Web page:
Ocean and air freight rates and trends; customs and trade industry news plus COVID-19 impacts for the week of June 24, 2020.
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Port Congestion Up Ports in Europe and North America are facing increased congestion, due to a continued wave of blank sailings, according to The Loadstar. Fewer sailings mean average TEU moves per port call are up, leading to delays in yards and longer truck lines.
Airfreight Volumes Rise and Dip Transpacific airfreight volumes increased last month, despite the slowdown of emergency medical supply shipments, reports the Journal of Commerce. The rise in overall volume and dynamic load factors from Asia hints at recovery, but summer Transatlantic belly capacity is low as recent rulings limit US passenger travel to Europe.
Europe Proposes CO2 Regulation The European Parliament's environmental committee has developed a proposal to measure ship CO2 emissions and apply cap-and-trade limits under the EU Emissions Trading System. The Maritime Executive reports the full measure is up for vote in September.
Meanwhile, this week, Flexport Chief Economist Dr. Phil Levy noted the following economic highlights:
USMCA Tidbits On July 1, USMCA came into effect. As a guidance document, CBP released implementation instructions. The ITC released the 14th revision of the HTS which had the new General Note 11 detailing the rules of origin. New SPI indicators S and S+ were also added. 19 CFR Part 182 has been added, but most of it is blank for now. The interim final rule will be used as the framework to finish part 182. The hope is to have Part 182 completed before the end of 2020. There was also guidance posted on drawback claims through a CSMS message. The rules for the Labor Value Content were also released, mandating workers be paid at least $16/hr. CBP is also hosting trade support calls for USMCA between July 6-8 from 2-3 EDT.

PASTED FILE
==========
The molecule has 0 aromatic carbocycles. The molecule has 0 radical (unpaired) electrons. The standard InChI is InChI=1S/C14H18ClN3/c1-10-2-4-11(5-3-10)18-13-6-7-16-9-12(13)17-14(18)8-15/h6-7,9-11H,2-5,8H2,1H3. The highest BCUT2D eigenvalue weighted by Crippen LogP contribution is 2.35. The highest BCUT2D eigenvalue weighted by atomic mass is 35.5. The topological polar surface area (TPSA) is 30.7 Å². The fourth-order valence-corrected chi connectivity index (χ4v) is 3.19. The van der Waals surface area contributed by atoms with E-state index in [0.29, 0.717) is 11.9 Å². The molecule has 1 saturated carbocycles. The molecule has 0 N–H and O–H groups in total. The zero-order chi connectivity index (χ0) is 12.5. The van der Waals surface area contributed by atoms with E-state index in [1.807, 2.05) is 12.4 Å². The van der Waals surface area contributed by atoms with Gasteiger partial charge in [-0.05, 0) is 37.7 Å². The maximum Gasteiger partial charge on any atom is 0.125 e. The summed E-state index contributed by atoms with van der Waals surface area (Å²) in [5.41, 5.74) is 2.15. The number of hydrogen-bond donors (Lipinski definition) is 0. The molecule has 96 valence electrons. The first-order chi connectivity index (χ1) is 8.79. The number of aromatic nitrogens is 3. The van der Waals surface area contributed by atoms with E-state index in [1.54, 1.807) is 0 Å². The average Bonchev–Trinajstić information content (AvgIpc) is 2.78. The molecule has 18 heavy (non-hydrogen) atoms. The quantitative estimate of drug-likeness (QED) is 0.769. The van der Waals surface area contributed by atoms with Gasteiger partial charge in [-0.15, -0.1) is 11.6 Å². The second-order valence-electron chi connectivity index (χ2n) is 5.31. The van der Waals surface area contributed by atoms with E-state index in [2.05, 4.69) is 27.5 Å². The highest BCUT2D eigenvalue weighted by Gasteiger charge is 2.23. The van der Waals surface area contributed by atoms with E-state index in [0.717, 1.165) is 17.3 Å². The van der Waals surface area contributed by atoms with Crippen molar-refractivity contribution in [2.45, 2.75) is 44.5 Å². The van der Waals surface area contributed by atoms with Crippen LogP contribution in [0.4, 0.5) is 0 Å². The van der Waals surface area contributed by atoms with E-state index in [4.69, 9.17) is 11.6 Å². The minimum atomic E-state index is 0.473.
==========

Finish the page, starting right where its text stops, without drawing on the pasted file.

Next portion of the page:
US Responds to China's New Security Law on Hong Kong Last week China imposed new laws on Hong Kong. The Bureau of Industry and Security (BIS) released a notice that, effective June 30th, all license exceptions under EAR that were in place for Hong Kong are no longer valid. Exports to Hong Kong will be treated the same way that exports to China are currently, and many controlled dual-use export/re-exports/transfers will now need a license. If an item was exported to Hong Kong prior to June 30th, the exemptions will still apply. Additionally, all defense exports to Hong Kong will be halted, and new visa restrictions put in place for some Chinese government officials.
For a roundup of tariff-related news, visit Tariff Insider.
Please note that the information in our publications is compiled from a variety of sources based on the information we have to date. This information is provided to our community for informational purposes only, and we do not accept any liability or responsibility for reliance on the information contained herein.
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